53. “Self-injury is more about attention needing than attention seeking. In the main, the act is carried out in private and the wounds and scars from self-injury are carefully concealed beneath items of clothing, jewellery, bangles, or sweat bands.” – Jan Sutton

54. “Self-injury is often misconstrued as a death wish or failed suicide attempt when in all actuality, those who engage in the practice have no desire to die. Indeed, self-injury for many is a life saver, rather than a life taker – in essence it keeps people safe from suicide.” – Jan Sutton

55. “Self-injury is symptomatic of an underlying problem. Recovery requires looking beyond the visible injuries and healing the invisible internal wounds.” – Jan Sutton

56. “Self-injury is widely misunderstood. It is an uncomfortable subject to think about, to talk about, a difficult behaviour to accept, and dealing with the issue presents many challenges to caregivers.” – Jan Sutton

57. “Self-injury isn’t an illness children are born with. It is a behaviour that develops to cope with life’s pressures and ills. Acceptance, awareness, education and empathy are crucial to enable those suffering in silence to step out of the closet of secrecy and shame, and to receive the help they need and deserve.” – Jan Sutton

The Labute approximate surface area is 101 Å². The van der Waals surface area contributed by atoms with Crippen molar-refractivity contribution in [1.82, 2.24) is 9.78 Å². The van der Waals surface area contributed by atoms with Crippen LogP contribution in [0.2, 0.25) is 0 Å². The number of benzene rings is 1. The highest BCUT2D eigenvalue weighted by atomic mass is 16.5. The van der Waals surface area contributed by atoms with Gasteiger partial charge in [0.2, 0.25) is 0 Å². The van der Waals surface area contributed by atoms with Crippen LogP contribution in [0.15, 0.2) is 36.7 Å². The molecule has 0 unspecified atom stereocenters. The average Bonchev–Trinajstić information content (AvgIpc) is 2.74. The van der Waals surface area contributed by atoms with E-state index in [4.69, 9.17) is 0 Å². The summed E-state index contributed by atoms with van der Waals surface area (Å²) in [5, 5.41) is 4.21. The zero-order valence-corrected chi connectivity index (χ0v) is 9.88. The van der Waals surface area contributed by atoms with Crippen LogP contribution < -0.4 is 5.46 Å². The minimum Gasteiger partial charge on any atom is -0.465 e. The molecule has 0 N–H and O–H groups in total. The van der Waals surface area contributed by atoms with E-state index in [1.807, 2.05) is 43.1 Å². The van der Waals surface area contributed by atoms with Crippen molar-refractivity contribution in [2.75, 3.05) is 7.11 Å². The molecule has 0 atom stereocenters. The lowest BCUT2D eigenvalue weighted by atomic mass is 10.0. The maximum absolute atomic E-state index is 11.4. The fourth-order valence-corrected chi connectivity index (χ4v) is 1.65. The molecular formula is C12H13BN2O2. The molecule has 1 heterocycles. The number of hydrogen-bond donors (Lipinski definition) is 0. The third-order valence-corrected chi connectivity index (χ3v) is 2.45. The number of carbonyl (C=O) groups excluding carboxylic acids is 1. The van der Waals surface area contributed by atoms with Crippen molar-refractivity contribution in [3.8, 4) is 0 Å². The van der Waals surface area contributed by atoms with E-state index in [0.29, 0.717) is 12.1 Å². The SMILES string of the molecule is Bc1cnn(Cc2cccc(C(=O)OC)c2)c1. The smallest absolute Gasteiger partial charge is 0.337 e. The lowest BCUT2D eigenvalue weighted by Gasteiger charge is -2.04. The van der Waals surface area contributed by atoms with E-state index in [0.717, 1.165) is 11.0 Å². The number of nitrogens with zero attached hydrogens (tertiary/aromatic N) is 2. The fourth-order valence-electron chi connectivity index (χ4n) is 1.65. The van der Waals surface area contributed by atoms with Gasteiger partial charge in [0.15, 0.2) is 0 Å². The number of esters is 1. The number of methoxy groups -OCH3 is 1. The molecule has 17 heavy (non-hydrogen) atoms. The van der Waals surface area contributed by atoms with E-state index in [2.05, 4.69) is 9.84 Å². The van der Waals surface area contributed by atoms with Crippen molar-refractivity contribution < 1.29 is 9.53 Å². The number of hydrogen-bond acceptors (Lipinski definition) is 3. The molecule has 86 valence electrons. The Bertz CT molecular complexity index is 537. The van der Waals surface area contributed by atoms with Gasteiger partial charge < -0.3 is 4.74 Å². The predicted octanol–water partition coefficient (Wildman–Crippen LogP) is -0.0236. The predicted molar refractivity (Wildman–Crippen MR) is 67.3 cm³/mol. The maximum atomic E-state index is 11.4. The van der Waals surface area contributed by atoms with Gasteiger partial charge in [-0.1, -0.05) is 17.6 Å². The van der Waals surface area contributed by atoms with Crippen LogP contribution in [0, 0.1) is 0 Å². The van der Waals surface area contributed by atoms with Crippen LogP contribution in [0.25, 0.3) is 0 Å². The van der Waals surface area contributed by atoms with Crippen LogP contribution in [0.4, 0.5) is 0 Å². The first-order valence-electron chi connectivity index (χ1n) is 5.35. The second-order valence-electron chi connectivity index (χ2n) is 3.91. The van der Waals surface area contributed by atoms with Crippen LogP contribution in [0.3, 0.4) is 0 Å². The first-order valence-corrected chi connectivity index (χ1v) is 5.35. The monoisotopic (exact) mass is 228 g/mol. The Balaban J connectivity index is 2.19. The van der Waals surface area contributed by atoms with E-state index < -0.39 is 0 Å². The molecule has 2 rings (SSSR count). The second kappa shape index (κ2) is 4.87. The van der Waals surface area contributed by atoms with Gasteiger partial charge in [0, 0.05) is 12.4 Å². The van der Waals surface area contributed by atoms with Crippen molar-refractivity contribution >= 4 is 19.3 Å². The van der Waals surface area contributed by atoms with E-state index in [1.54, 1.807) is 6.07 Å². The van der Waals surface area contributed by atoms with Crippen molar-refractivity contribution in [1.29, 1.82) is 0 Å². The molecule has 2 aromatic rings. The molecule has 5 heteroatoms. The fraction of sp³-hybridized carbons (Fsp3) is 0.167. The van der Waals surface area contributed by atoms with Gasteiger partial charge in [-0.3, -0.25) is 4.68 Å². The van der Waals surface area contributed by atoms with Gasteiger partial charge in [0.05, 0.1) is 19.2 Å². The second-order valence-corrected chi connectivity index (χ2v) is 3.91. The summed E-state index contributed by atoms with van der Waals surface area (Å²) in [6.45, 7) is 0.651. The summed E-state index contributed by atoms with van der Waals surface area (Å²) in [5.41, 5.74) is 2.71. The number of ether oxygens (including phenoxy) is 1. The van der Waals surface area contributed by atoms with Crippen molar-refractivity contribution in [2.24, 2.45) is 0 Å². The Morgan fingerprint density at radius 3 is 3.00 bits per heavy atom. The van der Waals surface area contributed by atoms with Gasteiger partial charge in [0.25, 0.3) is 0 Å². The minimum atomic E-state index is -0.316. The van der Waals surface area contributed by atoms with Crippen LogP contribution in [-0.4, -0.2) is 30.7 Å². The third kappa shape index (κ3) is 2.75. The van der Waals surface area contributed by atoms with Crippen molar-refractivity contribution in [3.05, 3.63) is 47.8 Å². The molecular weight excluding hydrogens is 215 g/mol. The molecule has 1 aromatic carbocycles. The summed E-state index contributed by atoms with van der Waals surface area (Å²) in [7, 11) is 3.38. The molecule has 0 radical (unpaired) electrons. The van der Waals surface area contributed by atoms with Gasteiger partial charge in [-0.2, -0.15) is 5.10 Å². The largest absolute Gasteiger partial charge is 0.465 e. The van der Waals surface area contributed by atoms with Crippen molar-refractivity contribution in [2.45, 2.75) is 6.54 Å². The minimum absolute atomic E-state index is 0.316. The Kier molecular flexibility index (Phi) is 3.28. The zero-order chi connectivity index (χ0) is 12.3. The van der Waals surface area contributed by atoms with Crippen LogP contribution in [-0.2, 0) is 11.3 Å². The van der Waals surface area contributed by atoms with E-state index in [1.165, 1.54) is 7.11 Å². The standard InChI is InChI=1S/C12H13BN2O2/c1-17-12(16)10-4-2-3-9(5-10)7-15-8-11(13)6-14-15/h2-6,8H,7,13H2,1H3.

58. “Self-injury knows no bounds. It affects all strata of society – men and women, all age groups, social classes, ethnicities, religions and educational backgrounds. The bond shared by all is emotional pain.” – Jan Sutton

59. “Self-injury occurs in all age groups, and can affect people from all walks of life. It is not an exclusively teenage, all female phenomenon. Men self-injure too. Nor is it a new trend.” – Jan Sutton

60. “Self-injury serves effectively as an outlet for tears that cannot be shed, for pain and grief that cannot be expressed, as self-punishment for ‘being weak’ and wanting to cry, to prevent tears from spilling over, or to block out emotional pain.” – Jan Sutton

61. “The controversy over terms is no trivial matter. The terms deliberate self-harm, self-harm, and parasuicide, muddy the waters, causing bewilderment and misunderstandings in their wake.” – Jan Sutton

Related: 7 Trauma Release Exercises To Support Your Recovery After Trauma